Date of Award


Document Type


Degree Name

Master of Arts (MA)



First Advisor

Dr. John Newton


Man's propensity for solving complex non-linear operations during continuous tracking is high. If the situation demands it he can readily learn to differentiate a displayed signal after the mechanism he is controlling has integrated it. If the tracking is made more and more complicated, however, accuracy falls off rapidly and learning time increases. For any specific task, it is usually possible to design a machine to assume the human operator's functions, but it is not always desirable to replace a man with another machine in a complex tracking task. Non-linear automatic systems are difficult and expensive to build. Most important, however, they are usually restricted to one application and do not share man's flexibility. For practicality and economy, then, it is desirable to try to simplify the operator's task in situations that call for more accuracy than a man ordinarily gives.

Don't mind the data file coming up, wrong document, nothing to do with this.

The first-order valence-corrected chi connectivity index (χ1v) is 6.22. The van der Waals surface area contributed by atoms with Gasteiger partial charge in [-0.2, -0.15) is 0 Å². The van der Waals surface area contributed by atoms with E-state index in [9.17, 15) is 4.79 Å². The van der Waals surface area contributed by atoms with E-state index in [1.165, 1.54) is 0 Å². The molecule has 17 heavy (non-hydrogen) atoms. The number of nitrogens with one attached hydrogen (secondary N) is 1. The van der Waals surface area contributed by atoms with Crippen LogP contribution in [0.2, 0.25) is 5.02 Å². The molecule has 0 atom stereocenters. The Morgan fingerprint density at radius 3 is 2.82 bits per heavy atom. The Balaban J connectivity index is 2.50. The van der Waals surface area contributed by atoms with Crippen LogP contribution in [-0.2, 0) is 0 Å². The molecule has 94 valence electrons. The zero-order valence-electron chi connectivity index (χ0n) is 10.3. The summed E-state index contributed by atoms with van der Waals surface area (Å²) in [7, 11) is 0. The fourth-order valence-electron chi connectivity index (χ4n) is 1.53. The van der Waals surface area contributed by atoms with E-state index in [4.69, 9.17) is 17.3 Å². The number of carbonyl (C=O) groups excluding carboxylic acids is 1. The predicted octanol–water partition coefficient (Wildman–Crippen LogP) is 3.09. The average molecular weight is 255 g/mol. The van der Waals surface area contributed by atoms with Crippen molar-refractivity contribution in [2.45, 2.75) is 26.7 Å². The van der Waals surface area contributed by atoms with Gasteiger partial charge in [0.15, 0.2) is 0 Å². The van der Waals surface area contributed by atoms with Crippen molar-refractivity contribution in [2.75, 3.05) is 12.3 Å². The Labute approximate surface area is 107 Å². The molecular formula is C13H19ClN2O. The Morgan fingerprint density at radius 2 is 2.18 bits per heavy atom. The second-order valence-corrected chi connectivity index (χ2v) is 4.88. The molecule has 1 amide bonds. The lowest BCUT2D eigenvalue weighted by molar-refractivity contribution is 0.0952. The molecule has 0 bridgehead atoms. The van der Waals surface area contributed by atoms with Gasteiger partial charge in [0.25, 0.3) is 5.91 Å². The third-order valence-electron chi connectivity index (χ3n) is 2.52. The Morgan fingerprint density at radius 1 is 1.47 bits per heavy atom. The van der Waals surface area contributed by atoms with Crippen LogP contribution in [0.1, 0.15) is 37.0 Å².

A Thesis Presented to the Graduate Faculty of the Department of Psychology University of Omaha In Partial Fulfillment of the Requirements for the Degree Master of Arts. Copyright Roger P. Dooley November, 1962

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